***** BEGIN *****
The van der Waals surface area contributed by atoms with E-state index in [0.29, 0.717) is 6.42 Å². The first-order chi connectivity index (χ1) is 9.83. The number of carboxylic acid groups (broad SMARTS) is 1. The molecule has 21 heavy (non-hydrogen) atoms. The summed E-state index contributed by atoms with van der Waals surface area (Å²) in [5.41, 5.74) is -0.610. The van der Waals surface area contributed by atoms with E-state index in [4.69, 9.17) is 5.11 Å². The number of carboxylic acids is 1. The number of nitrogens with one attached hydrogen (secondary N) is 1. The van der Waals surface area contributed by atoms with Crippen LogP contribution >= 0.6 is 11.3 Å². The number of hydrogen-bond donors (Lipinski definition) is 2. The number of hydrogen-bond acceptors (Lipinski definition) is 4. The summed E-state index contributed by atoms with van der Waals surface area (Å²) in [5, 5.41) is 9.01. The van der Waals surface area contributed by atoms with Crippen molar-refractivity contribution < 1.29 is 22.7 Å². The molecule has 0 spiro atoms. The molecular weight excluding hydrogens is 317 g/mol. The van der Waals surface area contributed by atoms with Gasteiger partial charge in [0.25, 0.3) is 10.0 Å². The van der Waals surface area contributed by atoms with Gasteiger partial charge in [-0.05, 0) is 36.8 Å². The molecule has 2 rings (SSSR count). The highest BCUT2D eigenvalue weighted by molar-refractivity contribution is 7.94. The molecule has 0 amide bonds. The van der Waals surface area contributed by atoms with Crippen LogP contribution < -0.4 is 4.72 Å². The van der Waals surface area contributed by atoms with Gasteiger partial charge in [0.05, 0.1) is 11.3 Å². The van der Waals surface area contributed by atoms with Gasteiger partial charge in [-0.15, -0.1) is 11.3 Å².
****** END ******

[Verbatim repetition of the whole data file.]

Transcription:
The van der Waals surface area contributed by atoms with E-state index in [0.29, 0.717) is 6.42 Å². The first-order chi connectivity index (χ1) is 9.83. The number of carboxylic acid groups (broad SMARTS) is 1. The molecule has 21 heavy (non-hydrogen) atoms. The summed E-state index contributed by atoms with van der Waals surface area (Å²) in [5.41, 5.74) is -0.610. The van der Waals surface area contributed by atoms with E-state index in [4.69, 9.17) is 5.11 Å². The number of carboxylic acids is 1. The number of nitrogens with one attached hydrogen (secondary N) is 1. The van der Waals surface area contributed by atoms with Crippen LogP contribution >= 0.6 is 11.3 Å². The number of hydrogen-bond donors (Lipinski definition) is 2. The number of hydrogen-bond acceptors (Lipinski definition) is 4. The summed E-state index contributed by atoms with van der Waals surface area (Å²) in [5, 5.41) is 9.01. The van der Waals surface area contributed by atoms with Crippen molar-refractivity contribution < 1.29 is 22.7 Å². The molecule has 0 spiro atoms. The molecular weight excluding hydrogens is 317 g/mol. The van der Waals surface area contributed by atoms with Gasteiger partial charge in [0.25, 0.3) is 10.0 Å². The van der Waals surface area contributed by atoms with Gasteiger partial charge in [-0.05, 0) is 36.8 Å². The molecule has 2 rings (SSSR count). The highest BCUT2D eigenvalue weighted by molar-refractivity contribution is 7.94. The molecule has 0 amide bonds. The van der Waals surface area contributed by atoms with Crippen LogP contribution < -0.4 is 4.72 Å². The van der Waals surface area contributed by atoms with Gasteiger partial charge in [0.05, 0.1) is 11.3 Å². The van der Waals surface area contributed by atoms with Gasteiger partial charge in [-0.15, -0.1) is 11.3 Å².